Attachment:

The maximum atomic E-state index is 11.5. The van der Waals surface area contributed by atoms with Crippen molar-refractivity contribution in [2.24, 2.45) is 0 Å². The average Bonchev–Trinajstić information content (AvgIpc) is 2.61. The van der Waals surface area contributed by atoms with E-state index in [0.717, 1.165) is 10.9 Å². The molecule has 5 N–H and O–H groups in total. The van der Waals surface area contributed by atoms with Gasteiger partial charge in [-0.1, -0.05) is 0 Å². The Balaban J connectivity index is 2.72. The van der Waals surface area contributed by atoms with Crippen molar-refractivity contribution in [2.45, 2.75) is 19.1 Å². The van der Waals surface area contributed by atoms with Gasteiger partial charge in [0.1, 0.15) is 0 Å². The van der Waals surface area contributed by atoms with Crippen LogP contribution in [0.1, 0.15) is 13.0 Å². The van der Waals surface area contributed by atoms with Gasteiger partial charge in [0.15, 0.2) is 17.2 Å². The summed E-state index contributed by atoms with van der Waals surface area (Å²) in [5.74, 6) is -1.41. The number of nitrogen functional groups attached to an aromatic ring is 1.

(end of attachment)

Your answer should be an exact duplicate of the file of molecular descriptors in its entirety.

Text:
The maximum atomic E-state index is 11.5. The van der Waals surface area contributed by atoms with Crippen molar-refractivity contribution in [2.24, 2.45) is 0 Å². The average Bonchev–Trinajstić information content (AvgIpc) is 2.61. The van der Waals surface area contributed by atoms with E-state index in [0.717, 1.165) is 10.9 Å². The molecule has 5 N–H and O–H groups in total. The van der Waals surface area contributed by atoms with Gasteiger partial charge in [-0.1, -0.05) is 0 Å². The Balaban J connectivity index is 2.72. The van der Waals surface area contributed by atoms with Crippen molar-refractivity contribution in [2.45, 2.75) is 19.1 Å². The van der Waals surface area contributed by atoms with Gasteiger partial charge in [0.1, 0.15) is 0 Å². The van der Waals surface area contributed by atoms with Crippen LogP contribution in [0.1, 0.15) is 13.0 Å². The van der Waals surface area contributed by atoms with Gasteiger partial charge in [0.15, 0.2) is 17.2 Å². The summed E-state index contributed by atoms with van der Waals surface area (Å²) in [5.74, 6) is -1.41. The number of nitrogen functional groups attached to an aromatic ring is 1.